RX23 – ARES II (Axial Retention Experiment for PMD Sponges II)
University of Applied Sciences and Arts (HES – SO), SWITZERLAND
Launch Date: TBD 2018
The experiment revolves around propellant management device, also called “sponge”, composed of a series of radial panels, tapering towards their center to collect liquid at a desired position. These devices are used in the space propulsion community to guarantee the delivery of bubble-free propellant to the liquid propulsion engines when high reliability is needed. This component is based on surface tension forces to control and deliver fluid to a particular location in microgravity environments. Surface tension is produced by asymmetry of molecules at surface of liquids. The resulting force is small in comparison to gravity on Earth. However, the opposite happens in space: surface tension dominates gravity. From the beginning of the 1980s sponges were known and used in space vehicle. Though, no general public documentation is available at the moment about liquid behaviour under axial acceleration. The purpose of this experiment is to partially fill this void by putting sponges in microgravity environment and acquire images of the fluid distribution around it under controlled axial acceleration. Experimental setup is designed to carry four experiments cells varying geometrical parameters. During the flight the sponges will be subject to axial accelerations and the liquid behaviour will be recorded. The experimental results will be compared with ground based tests and numerical analysis in order to characterise the geometrical influence of sponges on liquid behaviour.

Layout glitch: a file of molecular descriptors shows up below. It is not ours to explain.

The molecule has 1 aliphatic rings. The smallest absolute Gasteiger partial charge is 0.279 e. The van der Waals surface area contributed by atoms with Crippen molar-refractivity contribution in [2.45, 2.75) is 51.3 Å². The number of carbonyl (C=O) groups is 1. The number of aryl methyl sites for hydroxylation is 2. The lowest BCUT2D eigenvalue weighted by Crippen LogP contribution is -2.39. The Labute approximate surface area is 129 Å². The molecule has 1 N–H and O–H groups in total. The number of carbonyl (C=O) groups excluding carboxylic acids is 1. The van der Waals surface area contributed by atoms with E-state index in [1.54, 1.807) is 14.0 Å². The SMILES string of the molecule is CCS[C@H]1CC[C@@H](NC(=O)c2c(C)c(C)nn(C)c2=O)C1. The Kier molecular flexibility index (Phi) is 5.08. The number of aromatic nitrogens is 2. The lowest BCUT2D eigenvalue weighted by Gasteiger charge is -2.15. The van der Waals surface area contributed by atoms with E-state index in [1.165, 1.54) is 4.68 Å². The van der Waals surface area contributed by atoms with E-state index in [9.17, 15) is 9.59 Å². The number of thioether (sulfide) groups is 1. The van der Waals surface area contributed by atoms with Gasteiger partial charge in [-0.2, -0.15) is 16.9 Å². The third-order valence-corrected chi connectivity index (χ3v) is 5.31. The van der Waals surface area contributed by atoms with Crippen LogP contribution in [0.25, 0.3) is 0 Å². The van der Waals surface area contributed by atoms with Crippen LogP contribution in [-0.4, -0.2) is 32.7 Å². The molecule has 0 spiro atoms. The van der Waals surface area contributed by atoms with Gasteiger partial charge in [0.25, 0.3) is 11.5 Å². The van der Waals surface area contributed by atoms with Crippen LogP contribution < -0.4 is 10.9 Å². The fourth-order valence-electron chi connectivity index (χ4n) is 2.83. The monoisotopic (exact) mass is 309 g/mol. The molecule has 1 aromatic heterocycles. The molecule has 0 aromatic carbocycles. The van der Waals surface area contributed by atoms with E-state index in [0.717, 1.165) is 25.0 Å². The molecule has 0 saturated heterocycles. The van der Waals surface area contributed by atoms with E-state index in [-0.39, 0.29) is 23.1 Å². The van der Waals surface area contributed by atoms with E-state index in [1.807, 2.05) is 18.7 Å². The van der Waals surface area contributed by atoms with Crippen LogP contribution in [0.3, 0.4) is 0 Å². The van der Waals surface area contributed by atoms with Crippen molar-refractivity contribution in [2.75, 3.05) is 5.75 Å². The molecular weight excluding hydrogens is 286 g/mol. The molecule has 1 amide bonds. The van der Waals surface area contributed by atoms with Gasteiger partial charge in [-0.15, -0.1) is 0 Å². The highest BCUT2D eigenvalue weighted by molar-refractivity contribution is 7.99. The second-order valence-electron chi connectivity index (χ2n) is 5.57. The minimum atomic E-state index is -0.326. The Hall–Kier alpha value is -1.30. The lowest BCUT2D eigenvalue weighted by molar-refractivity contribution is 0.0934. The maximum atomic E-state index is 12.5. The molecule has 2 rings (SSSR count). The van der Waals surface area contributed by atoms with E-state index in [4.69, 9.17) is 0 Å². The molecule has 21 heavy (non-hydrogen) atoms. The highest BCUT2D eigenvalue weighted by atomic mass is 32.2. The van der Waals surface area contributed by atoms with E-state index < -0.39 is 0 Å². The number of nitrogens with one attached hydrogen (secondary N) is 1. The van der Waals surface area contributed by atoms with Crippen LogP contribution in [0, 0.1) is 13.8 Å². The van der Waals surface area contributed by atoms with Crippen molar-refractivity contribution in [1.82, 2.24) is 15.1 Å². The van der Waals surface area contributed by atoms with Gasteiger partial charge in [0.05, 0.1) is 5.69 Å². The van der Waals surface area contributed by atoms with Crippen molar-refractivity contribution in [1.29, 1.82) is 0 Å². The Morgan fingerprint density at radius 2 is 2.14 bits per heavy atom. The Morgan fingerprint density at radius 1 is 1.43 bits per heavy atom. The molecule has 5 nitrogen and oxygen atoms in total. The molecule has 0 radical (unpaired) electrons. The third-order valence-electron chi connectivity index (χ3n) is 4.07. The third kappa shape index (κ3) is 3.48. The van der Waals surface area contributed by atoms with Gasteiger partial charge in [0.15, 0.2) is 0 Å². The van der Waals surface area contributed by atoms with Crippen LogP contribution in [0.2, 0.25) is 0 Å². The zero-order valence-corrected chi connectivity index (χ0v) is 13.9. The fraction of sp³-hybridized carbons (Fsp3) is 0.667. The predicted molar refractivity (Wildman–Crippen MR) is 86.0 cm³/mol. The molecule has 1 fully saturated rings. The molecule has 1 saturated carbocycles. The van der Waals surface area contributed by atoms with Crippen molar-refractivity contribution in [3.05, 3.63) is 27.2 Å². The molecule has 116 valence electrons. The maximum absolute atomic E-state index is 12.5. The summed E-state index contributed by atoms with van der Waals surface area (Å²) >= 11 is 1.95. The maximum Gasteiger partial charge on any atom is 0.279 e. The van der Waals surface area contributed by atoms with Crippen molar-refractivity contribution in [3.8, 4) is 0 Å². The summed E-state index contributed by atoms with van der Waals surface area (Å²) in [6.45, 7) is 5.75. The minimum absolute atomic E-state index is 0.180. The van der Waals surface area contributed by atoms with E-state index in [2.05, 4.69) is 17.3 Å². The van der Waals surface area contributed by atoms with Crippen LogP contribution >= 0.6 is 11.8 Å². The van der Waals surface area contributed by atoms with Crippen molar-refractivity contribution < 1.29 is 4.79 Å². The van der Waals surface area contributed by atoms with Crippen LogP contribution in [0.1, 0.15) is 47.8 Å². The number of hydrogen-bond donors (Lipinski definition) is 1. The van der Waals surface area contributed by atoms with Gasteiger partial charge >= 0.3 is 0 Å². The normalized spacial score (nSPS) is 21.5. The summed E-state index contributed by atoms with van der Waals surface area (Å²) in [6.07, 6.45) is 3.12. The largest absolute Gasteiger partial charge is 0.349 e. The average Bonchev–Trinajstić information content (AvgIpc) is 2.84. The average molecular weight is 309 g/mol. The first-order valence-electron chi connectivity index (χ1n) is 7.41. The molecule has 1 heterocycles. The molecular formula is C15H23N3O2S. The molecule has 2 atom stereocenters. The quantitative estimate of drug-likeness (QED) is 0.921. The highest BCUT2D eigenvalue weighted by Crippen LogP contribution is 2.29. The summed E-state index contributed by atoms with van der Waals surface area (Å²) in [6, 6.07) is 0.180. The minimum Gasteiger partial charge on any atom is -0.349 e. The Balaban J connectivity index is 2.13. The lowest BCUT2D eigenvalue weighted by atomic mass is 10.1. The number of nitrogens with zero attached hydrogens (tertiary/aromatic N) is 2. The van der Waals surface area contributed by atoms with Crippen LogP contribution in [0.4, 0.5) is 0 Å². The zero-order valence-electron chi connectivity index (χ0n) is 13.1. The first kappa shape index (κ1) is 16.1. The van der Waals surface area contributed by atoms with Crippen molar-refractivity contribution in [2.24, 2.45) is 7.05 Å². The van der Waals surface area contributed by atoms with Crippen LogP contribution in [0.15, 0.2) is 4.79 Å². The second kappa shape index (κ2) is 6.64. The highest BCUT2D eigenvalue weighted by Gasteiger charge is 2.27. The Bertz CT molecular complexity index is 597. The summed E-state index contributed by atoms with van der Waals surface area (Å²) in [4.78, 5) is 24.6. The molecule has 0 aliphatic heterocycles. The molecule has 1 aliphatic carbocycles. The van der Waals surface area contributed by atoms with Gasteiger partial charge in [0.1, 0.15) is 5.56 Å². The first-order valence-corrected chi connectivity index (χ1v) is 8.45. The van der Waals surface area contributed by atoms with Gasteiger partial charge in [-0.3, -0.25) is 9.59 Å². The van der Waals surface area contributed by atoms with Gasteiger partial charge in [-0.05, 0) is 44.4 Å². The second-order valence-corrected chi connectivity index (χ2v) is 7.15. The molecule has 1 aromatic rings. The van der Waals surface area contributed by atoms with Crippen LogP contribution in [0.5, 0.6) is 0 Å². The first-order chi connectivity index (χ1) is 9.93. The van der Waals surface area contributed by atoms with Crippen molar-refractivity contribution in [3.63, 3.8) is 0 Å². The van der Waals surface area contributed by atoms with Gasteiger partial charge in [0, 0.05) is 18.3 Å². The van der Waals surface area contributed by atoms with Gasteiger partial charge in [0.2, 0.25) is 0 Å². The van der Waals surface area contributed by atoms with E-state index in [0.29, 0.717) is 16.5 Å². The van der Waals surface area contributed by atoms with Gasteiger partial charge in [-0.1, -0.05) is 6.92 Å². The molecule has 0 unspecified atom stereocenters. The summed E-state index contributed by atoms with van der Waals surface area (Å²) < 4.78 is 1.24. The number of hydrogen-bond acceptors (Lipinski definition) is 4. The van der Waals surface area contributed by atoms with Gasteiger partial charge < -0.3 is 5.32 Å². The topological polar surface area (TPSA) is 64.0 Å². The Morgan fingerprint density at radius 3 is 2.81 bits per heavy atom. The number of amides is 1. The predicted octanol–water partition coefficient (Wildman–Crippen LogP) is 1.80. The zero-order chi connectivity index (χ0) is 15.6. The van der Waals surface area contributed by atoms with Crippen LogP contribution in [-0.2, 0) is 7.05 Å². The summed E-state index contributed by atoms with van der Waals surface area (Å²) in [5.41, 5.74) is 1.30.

RX14 – CAESAR (CApillarity-based Experiment for Spatial Advanced Research)
HES-SO Geneva, Switzerland
Launch Date: 7 May 2013
The CAESAR experiment aims to validate theoretical and numerical data concerning the behaviour of liquids in a panel-shaped propellant management device (PMD), under reduced gravity conditions. PMD’s are often used for managing liquids in microgravity, when high reliability, bubble free liquid delivery is required. In particular the CAESAR team is interested in identifying experimentally the behaviour of the liquid under relatively high Bond (Bo) numbers, so that limited accelerations will have to be imposed on the tests samples. The investigations will be made using three PMD samples, with varying radial acceleration and fluids with different Bond numbers, which will be clearly defined in order to provide comparisons with past experimental results.
RX09 – SPONGE (Sounding rocket Propellant OrieNtation microGravity Experiment)
University of Padova & University of Padua, Italy
Launch Date: 22 February 2011
The SPONGE experiment focused on validating a numerical code to be used for simulating a Propellant Management Device (PMD) known as a Sponge, which makes use of surface tension characteristics to control and/or deliver liquid propellants in rocket fuel tanks. Sponges are open control devices consisting of perforated, close proximity metal panels, which are generally located over the fuel tank outlet. The panels form tapered gaps in which propellant accumulates. The tapered geometry of the sponge forces bubbles outward thereby ensuring that, as the propellant is consumed; it flows in the right direction. The numerical code was derived from OpenFOAM; an open source fluid volume tool that can be updated and modified directly by the user. This was verified against observed results obtained from the experiment, concerning the sponge directional retention capabilities under varying accelerations, which were imposed by a horizontal-plate centrifuge. Specific and appropriate diagnostics were used to monitor the system characteristics during the various phases of the experiment. The results obtained from this experiment can be expanded, by applying the fluid dynamic similitude theory, to sponges of larger dimensions; making production of PMD’s easier for industry.